We tend to live compartmentally. We may have a very pious religion but it does not always have a positive affect on our daily lives. The Pharisees were going through the motions. They were trying to follow the Mosaic Law, but they lost site of what this law was about. It could be summed up as loving God with all your heart and loving your neighbor as yourself.

What gives the Pharisees away, and some of us modern-day Pharisees as well, is what comes out of the mouth. James reminds us:

If any think they are religious, and do not bridle their tongues but deceive their hearts, their religion is worthless.   (James 1:26)

The tongue is difficult to bridle. It seems to have a life of its own and takes great delight in putting us in a bad light at the most inopportune time. It reveals our inner thoughts and character.

Jesus explained what is in the human heart counts more than what religions practice we may be following:

Jesus called the crowd again and said to them, “Listen to me, all of you, and understand: there is nothing outside a person that by going in can defile, but the things that come out are what defile.” For it is from within, from the human heart, that evil intentions come: fornication, theft, murder, adultery, avarice, wickedness, deceit, licentiousness, envy, slander, pride, folly. All these evil things come from within, and they defile a person.”   (Mark 7:14-15, 21-23)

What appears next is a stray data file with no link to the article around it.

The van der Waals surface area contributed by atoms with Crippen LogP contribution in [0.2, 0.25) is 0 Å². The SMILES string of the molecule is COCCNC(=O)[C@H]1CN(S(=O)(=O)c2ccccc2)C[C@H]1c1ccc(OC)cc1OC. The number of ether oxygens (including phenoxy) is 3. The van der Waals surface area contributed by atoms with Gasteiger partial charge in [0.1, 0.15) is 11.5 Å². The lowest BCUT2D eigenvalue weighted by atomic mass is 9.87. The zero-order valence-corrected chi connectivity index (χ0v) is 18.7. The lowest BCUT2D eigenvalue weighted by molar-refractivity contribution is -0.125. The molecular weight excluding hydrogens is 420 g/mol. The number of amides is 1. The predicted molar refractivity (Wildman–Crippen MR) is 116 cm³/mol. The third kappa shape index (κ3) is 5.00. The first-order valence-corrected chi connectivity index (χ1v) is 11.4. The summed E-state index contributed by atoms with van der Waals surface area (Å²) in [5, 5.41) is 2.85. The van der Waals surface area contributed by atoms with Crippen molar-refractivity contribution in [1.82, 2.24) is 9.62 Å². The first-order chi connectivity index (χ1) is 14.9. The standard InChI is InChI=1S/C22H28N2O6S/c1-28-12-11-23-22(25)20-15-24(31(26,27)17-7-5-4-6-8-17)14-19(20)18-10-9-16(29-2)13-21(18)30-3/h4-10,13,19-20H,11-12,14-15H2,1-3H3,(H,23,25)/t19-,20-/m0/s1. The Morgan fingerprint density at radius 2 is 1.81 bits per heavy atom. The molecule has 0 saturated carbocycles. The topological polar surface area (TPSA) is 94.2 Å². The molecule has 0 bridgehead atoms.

How are we then to live? The psalmist tells us:

Lord, who may dwell in your tabernacle?
who may abide upon your holy hill?

Whoever leads a blameless life and does what is right,
who speaks the truth from his heart.

There is no guile upon his tongue;
he does no evil to his friend;
he does not heap contempt upon his neighbor.   (Psalm 15:1-3)

This we cannot do without God’s help. But we can do it. And when we do it a witness that the world most desperately needs to see. Mose wrote this concerning the commandments of God:

You must observe them diligently, for this will show your wisdom and discernment to the peoples, who, when they hear all these statutes, will say, “Surely this great nation is a wise and discerning people!” For what other great nation has a god so near to it as the Lord our God is whenever we call to him? And what other great nation has statutes and ordinances as just as this entire law that I am setting before you today?   (Deuteronomy 4:6-8)